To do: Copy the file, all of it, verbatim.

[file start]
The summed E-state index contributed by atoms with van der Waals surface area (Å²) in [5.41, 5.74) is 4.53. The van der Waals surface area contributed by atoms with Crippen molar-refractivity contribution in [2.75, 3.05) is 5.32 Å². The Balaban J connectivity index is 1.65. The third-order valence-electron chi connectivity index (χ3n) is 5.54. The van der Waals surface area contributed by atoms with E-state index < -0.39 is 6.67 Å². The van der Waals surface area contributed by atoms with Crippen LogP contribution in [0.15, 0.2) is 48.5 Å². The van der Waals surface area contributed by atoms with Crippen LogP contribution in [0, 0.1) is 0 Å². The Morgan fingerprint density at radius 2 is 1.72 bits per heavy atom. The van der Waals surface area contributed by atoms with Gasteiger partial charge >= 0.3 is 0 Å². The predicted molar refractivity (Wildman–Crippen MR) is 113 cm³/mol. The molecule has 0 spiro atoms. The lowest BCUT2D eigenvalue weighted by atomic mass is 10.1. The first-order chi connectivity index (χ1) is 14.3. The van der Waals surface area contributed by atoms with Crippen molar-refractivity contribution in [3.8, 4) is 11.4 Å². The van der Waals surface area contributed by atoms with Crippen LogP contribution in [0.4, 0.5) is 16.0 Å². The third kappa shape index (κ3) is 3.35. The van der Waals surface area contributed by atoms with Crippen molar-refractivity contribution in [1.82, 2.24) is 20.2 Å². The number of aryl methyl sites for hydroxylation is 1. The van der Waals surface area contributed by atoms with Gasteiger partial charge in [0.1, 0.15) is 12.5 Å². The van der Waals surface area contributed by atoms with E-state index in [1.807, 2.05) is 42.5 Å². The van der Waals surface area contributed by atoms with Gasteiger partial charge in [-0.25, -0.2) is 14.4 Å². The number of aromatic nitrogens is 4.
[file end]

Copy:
The summed E-state index contributed by atoms with van der Waals surface area (Å²) in [5.41, 5.74) is 4.53. The van der Waals surface area contributed by atoms with Crippen molar-refractivity contribution in [2.75, 3.05) is 5.32 Å². The Balaban J connectivity index is 1.65. The third-order valence-electron chi connectivity index (χ3n) is 5.54. The van der Waals surface area contributed by atoms with E-state index < -0.39 is 6.67 Å². The van der Waals surface area contributed by atoms with Crippen LogP contribution in [0.15, 0.2) is 48.5 Å². The van der Waals surface area contributed by atoms with Crippen LogP contribution in [0, 0.1) is 0 Å². The Morgan fingerprint density at radius 2 is 1.72 bits per heavy atom. The van der Waals surface area contributed by atoms with Gasteiger partial charge >= 0.3 is 0 Å². The predicted molar refractivity (Wildman–Crippen MR) is 113 cm³/mol. The molecule has 0 spiro atoms. The lowest BCUT2D eigenvalue weighted by atomic mass is 10.1. The first-order chi connectivity index (χ1) is 14.3. The van der Waals surface area contributed by atoms with Crippen molar-refractivity contribution in [3.8, 4) is 11.4 Å². The van der Waals surface area contributed by atoms with Crippen LogP contribution in [0.4, 0.5) is 16.0 Å². The third kappa shape index (κ3) is 3.35. The van der Waals surface area contributed by atoms with Crippen molar-refractivity contribution in [1.82, 2.24) is 20.2 Å². The number of aryl methyl sites for hydroxylation is 1. The van der Waals surface area contributed by atoms with Gasteiger partial charge in [0.1, 0.15) is 12.5 Å². The van der Waals surface area contributed by atoms with E-state index in [1.807, 2.05) is 42.5 Å². The van der Waals surface area contributed by atoms with Gasteiger partial charge in [-0.25, -0.2) is 14.4 Å². The number of aromatic nitrogens is 4.